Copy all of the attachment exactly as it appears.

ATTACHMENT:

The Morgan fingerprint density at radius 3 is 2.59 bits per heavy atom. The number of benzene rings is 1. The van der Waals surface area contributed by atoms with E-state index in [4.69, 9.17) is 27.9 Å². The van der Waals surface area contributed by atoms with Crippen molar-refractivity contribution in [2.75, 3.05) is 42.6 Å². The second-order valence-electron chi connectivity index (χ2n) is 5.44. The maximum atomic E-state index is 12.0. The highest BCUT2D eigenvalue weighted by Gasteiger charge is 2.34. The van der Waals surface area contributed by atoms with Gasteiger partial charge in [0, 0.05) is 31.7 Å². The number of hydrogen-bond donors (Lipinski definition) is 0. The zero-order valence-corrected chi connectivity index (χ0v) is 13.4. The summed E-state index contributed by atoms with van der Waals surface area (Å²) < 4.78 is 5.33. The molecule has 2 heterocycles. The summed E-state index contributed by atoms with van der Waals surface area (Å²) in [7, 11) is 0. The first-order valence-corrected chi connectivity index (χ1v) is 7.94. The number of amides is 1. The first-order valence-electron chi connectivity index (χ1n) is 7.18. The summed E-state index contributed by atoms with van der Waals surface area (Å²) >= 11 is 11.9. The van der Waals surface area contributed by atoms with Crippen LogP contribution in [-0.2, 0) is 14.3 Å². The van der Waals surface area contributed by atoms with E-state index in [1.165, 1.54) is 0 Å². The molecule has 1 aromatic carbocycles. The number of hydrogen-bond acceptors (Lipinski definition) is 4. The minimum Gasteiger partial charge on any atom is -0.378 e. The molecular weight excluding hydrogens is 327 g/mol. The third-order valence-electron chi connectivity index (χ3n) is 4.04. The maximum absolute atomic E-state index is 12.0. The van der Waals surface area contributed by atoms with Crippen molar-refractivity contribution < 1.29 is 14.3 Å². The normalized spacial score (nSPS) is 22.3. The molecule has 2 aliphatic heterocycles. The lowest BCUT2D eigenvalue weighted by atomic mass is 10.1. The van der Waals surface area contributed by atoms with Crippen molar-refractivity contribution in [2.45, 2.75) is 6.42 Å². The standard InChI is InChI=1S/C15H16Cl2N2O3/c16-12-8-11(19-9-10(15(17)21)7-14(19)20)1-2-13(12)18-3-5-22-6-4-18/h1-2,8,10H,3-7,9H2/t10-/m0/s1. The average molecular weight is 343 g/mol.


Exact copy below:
The Morgan fingerprint density at radius 3 is 2.59 bits per heavy atom. The number of benzene rings is 1. The van der Waals surface area contributed by atoms with E-state index in [4.69, 9.17) is 27.9 Å². The van der Waals surface area contributed by atoms with Crippen molar-refractivity contribution in [2.75, 3.05) is 42.6 Å². The second-order valence-electron chi connectivity index (χ2n) is 5.44. The maximum atomic E-state index is 12.0. The highest BCUT2D eigenvalue weighted by Gasteiger charge is 2.34. The van der Waals surface area contributed by atoms with Gasteiger partial charge in [0, 0.05) is 31.7 Å². The number of hydrogen-bond donors (Lipinski definition) is 0. The zero-order valence-corrected chi connectivity index (χ0v) is 13.4. The summed E-state index contributed by atoms with van der Waals surface area (Å²) < 4.78 is 5.33. The molecule has 2 heterocycles. The summed E-state index contributed by atoms with van der Waals surface area (Å²) in [7, 11) is 0. The first-order valence-corrected chi connectivity index (χ1v) is 7.94. The number of amides is 1. The first-order valence-electron chi connectivity index (χ1n) is 7.18. The summed E-state index contributed by atoms with van der Waals surface area (Å²) >= 11 is 11.9. The van der Waals surface area contributed by atoms with Crippen LogP contribution in [-0.2, 0) is 14.3 Å². The van der Waals surface area contributed by atoms with E-state index in [1.165, 1.54) is 0 Å². The molecule has 1 aromatic carbocycles. The number of hydrogen-bond acceptors (Lipinski definition) is 4. The minimum Gasteiger partial charge on any atom is -0.378 e. The molecular weight excluding hydrogens is 327 g/mol. The third-order valence-electron chi connectivity index (χ3n) is 4.04. The maximum absolute atomic E-state index is 12.0. The van der Waals surface area contributed by atoms with Crippen molar-refractivity contribution < 1.29 is 14.3 Å². The normalized spacial score (nSPS) is 22.3. The molecule has 2 aliphatic heterocycles. The lowest BCUT2D eigenvalue weighted by atomic mass is 10.1. The van der Waals surface area contributed by atoms with Crippen molar-refractivity contribution in [2.45, 2.75) is 6.42 Å². The standard InChI is InChI=1S/C15H16Cl2N2O3/c16-12-8-11(19-9-10(15(17)21)7-14(19)20)1-2-13(12)18-3-5-22-6-4-18/h1-2,8,10H,3-7,9H2/t10-/m0/s1. The average molecular weight is 343 g/mol.